The session lasted till December 1956. In January 1957 Jerome was elected by the 30th General Congregation of the society of Jesuit , General Assistance to Fr. General. This appointment lasted till 1968. His stay in Rome was very enriching and put him in contact with great personalities of the church. In a meeting of Jesuit Rectors and principals of Jesuit colleges held in Bandra he emphasized: “Balance between our educational and missionary work, diversifying educational work by increasing attention to technical training in industrial and agricultural fields, direct apostolate among workers.”

 

The Vatican made Jerome a Member of the Ecclesiastical Commission for the Permanent Committee of International Congresses; Consultor of the Sacred Congregation of the Propagation of the Faith; Member of the Pontifical Commission for Mission. These appointments involved a great deal of Meeting and Correspondence with the Pope, Bishops, Papal Nuncios and Religious superiors all over the world.

“Fr. Jerome D’ Souza S J was a man of dignified bearing who even before he spoke a word, caused you to expect to hear words of wisdom, and you were never disappointed… His words always revealed an honest mind and a kind heart, although his whole personality would, on first meeting, cause one to stand in awe, yet upon deeper acquaintance, you discovered a youthful buoyancy and simplicity which charmed you ,caused you to love him as a brother. He retired to Loyola College, Chennai; gradually he grew worse until on August 12, 1977 at around 12 midnight, he rendered his soul to the Lord. In 1997, on the Centenary of his birth, the Indian Government issued a POSTAL STAMP in his honour showing his portrait.

 

Father Melchior M. Balaguer, SJ There will surely be a place for Father M. M. Balaguer in any comprehensive history of the Society of Jesus or the Catholic Church in Bombay and in India. And whatever may be said of him, no one will deny that he was a special sort of ways, and in some respects remarkably different from others. Father Balaguer joined St. Xavier’s College in 1937 as an urgently required reinforcement for all its academic and

administrative competence was losing touch with the mass of the students and had little influence on the Catholics, soon Balaguer’s special genius was discovered by Archbishop Roberts, who had himself arrived on the scene in 1937 and took him as his Vicar General to help in the daunting task of bringing Bombay well out of the Padroado age, and then beyond the colonial period.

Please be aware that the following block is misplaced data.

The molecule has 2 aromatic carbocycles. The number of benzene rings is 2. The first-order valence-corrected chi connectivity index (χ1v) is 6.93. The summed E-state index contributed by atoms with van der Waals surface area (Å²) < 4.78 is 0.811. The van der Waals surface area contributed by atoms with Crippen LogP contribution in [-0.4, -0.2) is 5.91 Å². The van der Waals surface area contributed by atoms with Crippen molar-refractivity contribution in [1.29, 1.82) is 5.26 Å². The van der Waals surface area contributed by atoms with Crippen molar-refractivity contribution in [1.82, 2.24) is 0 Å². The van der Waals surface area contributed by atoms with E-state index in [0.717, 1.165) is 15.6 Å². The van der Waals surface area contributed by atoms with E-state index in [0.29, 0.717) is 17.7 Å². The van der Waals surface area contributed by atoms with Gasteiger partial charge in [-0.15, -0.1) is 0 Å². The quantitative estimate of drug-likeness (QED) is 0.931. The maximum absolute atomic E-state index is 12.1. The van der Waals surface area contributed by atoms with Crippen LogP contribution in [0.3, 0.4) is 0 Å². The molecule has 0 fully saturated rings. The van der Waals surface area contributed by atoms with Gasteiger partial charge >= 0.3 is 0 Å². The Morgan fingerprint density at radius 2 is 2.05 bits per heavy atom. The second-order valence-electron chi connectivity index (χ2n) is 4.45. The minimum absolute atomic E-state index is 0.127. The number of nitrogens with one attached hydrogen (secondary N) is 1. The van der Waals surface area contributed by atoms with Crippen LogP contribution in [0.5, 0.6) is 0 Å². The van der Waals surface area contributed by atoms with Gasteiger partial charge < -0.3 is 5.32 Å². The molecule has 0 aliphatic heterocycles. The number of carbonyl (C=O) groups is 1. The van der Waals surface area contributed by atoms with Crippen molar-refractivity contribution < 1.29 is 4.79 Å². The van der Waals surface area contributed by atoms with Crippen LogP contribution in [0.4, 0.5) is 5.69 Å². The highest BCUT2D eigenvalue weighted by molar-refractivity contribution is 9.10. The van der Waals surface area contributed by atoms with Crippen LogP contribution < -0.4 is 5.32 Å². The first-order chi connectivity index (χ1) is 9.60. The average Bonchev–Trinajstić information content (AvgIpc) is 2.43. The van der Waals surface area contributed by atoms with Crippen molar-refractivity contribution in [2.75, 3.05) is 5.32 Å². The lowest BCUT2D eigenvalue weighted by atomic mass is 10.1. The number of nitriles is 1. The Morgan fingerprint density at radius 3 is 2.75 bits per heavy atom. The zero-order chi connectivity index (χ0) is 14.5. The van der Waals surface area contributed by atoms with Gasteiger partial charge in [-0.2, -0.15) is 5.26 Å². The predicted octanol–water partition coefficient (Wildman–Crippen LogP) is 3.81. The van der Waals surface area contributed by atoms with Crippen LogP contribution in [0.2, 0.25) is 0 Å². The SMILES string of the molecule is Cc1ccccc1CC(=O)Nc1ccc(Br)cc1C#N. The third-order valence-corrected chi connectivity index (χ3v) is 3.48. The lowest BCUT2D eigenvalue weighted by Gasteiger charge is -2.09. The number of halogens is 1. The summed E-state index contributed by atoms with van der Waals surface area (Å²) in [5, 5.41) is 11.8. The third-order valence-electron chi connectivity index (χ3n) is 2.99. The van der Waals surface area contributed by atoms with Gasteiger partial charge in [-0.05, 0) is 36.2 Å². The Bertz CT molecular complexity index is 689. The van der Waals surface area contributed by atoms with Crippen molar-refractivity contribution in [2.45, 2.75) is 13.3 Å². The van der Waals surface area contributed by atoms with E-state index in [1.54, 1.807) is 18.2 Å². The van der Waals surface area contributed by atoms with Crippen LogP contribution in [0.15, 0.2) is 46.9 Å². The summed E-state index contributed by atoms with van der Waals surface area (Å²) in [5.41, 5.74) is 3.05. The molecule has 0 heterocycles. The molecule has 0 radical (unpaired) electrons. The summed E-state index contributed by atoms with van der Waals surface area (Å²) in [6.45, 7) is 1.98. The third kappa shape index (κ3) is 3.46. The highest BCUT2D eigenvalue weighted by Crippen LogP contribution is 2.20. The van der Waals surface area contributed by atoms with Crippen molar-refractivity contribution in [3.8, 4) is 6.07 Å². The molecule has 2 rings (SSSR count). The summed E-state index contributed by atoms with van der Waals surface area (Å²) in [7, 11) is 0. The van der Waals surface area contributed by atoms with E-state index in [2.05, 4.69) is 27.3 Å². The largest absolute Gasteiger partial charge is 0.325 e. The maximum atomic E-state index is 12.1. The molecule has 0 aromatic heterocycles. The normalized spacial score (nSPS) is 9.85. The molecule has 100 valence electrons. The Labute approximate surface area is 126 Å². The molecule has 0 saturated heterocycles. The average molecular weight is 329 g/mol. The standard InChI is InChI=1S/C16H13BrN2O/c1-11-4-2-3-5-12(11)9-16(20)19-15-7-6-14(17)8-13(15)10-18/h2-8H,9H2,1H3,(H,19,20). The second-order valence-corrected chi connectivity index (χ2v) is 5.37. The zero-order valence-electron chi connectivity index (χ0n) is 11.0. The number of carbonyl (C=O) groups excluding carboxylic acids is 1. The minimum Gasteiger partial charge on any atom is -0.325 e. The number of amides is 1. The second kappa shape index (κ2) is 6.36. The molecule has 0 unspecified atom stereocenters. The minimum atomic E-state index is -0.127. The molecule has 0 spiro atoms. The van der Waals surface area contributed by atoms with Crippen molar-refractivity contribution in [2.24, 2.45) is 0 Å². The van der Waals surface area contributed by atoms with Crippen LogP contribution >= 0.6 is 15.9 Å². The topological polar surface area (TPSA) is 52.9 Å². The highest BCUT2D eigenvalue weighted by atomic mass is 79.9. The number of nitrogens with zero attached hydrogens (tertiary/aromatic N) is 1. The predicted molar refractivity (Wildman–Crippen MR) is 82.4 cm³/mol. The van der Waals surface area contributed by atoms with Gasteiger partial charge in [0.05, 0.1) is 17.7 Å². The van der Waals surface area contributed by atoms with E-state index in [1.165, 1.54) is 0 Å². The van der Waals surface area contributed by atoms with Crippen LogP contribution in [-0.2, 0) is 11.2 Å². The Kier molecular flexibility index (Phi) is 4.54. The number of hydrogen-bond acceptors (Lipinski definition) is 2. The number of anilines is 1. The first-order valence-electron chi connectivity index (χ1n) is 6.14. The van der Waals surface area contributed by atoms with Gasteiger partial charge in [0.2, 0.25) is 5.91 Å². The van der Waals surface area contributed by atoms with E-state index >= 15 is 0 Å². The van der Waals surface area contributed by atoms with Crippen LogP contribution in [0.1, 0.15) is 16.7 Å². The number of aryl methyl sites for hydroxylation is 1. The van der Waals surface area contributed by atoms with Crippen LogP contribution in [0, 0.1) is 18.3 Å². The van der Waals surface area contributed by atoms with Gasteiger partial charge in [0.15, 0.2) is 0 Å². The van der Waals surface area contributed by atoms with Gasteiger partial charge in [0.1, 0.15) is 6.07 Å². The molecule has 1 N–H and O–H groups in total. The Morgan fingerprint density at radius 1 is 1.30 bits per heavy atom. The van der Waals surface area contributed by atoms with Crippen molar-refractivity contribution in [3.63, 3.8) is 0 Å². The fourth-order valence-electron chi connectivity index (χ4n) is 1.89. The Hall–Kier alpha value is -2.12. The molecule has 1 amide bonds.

The new VG displayed great qualities, had a sweeping vision and inexhaustible stamina, as well as the intelligence to plan on a large scale, and a tremendous will to see a project through to the end. Came Independence and with a year’s sabbatical during which he picked up a working knowledge of Hindi, Balaguer was appointed Principal of St. Xavier’s college in 1949. That was a job after his own heart, when the Nation was gripped by the fascinating dream of a new India as a sovereign democratic Republic; and he did not miss the many opportunities that were his for nine years. Former students remember him with awe and affection, recalling his many genial innovations – and his yearly feat of sitting uninterruptedly at his desk from early morning to late evening, day after weary day.

 

On leaving St. Xavier’s he was quite willing to occupy much smaller, even rather obscure, posts – to which he dutifully gave of his best, as always. Three mammoth national events were entrusted to him as Secretary-General of the Xavier Board of Higher education in India, he steered them through from timed speculation to a grand finale: the International Eucharistic Congress in 1964, which was graced by the visit of Pope Paul VI; and the Church in India Seminar in 1969, meant as a follow-up of the Second Vatican Council.

 

Finally, his services were sough t for Andhra, to set up a communications centre, and Secunderabad became his base for the last phase of his life, much of which was spent in directing retreats and advising on various committees.

 

And that is where his popularity as a public figure will rest: on his ability to share his bright and bold ideas and his boundless optimism, in a consultative capacity with no executive clout. That is also how Bombay Jesuits will long remember him, as an inspiring speaker at the conclusion of so many successive Province Days.